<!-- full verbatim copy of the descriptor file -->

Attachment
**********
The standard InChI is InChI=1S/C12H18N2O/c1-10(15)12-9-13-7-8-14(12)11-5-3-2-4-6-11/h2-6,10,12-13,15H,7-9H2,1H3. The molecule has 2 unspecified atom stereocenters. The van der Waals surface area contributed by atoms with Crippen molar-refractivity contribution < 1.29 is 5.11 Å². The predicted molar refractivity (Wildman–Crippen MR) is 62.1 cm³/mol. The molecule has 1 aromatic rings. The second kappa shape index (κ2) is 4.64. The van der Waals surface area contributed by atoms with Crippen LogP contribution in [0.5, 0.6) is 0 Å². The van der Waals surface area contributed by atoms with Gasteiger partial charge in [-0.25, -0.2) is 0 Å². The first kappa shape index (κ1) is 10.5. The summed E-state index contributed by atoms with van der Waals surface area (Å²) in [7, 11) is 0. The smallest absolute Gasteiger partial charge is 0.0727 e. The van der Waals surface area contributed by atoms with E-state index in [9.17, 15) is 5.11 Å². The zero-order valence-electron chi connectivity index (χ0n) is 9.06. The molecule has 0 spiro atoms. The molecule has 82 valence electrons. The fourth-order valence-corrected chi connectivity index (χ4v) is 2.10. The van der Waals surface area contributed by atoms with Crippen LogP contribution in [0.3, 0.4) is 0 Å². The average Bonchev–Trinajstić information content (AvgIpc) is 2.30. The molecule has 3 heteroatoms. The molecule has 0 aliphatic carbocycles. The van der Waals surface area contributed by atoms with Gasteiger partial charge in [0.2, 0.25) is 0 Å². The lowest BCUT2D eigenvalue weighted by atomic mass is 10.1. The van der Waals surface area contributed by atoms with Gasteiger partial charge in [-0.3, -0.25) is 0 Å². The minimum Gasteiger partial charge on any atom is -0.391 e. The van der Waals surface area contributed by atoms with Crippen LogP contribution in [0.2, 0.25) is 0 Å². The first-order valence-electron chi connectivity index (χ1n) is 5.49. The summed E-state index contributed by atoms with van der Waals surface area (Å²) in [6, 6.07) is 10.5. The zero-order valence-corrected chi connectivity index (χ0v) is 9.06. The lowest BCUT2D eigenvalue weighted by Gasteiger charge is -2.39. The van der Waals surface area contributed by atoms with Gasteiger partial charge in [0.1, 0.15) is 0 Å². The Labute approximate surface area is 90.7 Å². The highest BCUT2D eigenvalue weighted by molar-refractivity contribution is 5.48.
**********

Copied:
The standard InChI is InChI=1S/C12H18N2O/c1-10(15)12-9-13-7-8-14(12)11-5-3-2-4-6-11/h2-6,10,12-13,15H,7-9H2,1H3. The molecule has 2 unspecified atom stereocenters. The van der Waals surface area contributed by atoms with Crippen molar-refractivity contribution < 1.29 is 5.11 Å². The predicted molar refractivity (Wildman–Crippen MR) is 62.1 cm³/mol. The molecule has 1 aromatic rings. The second kappa shape index (κ2) is 4.64. The van der Waals surface area contributed by atoms with Crippen LogP contribution in [0.5, 0.6) is 0 Å². The van der Waals surface area contributed by atoms with Gasteiger partial charge in [-0.25, -0.2) is 0 Å². The first kappa shape index (κ1) is 10.5. The summed E-state index contributed by atoms with van der Waals surface area (Å²) in [7, 11) is 0. The smallest absolute Gasteiger partial charge is 0.0727 e. The van der Waals surface area contributed by atoms with E-state index in [9.17, 15) is 5.11 Å². The zero-order valence-electron chi connectivity index (χ0n) is 9.06. The molecule has 0 spiro atoms. The molecule has 82 valence electrons. The fourth-order valence-corrected chi connectivity index (χ4v) is 2.10. The van der Waals surface area contributed by atoms with Crippen LogP contribution in [0.3, 0.4) is 0 Å². The average Bonchev–Trinajstić information content (AvgIpc) is 2.30. The molecule has 3 heteroatoms. The molecule has 0 aliphatic carbocycles. The van der Waals surface area contributed by atoms with Gasteiger partial charge in [0.2, 0.25) is 0 Å². The lowest BCUT2D eigenvalue weighted by atomic mass is 10.1. The van der Waals surface area contributed by atoms with Gasteiger partial charge in [-0.3, -0.25) is 0 Å². The minimum Gasteiger partial charge on any atom is -0.391 e. The van der Waals surface area contributed by atoms with Crippen LogP contribution in [0.2, 0.25) is 0 Å². The first-order valence-electron chi connectivity index (χ1n) is 5.49. The summed E-state index contributed by atoms with van der Waals surface area (Å²) in [6, 6.07) is 10.5. The zero-order valence-corrected chi connectivity index (χ0v) is 9.06. The lowest BCUT2D eigenvalue weighted by Gasteiger charge is -2.39. The van der Waals surface area contributed by atoms with Gasteiger partial charge in [0.1, 0.15) is 0 Å². The Labute approximate surface area is 90.7 Å². The highest BCUT2D eigenvalue weighted by molar-refractivity contribution is 5.48.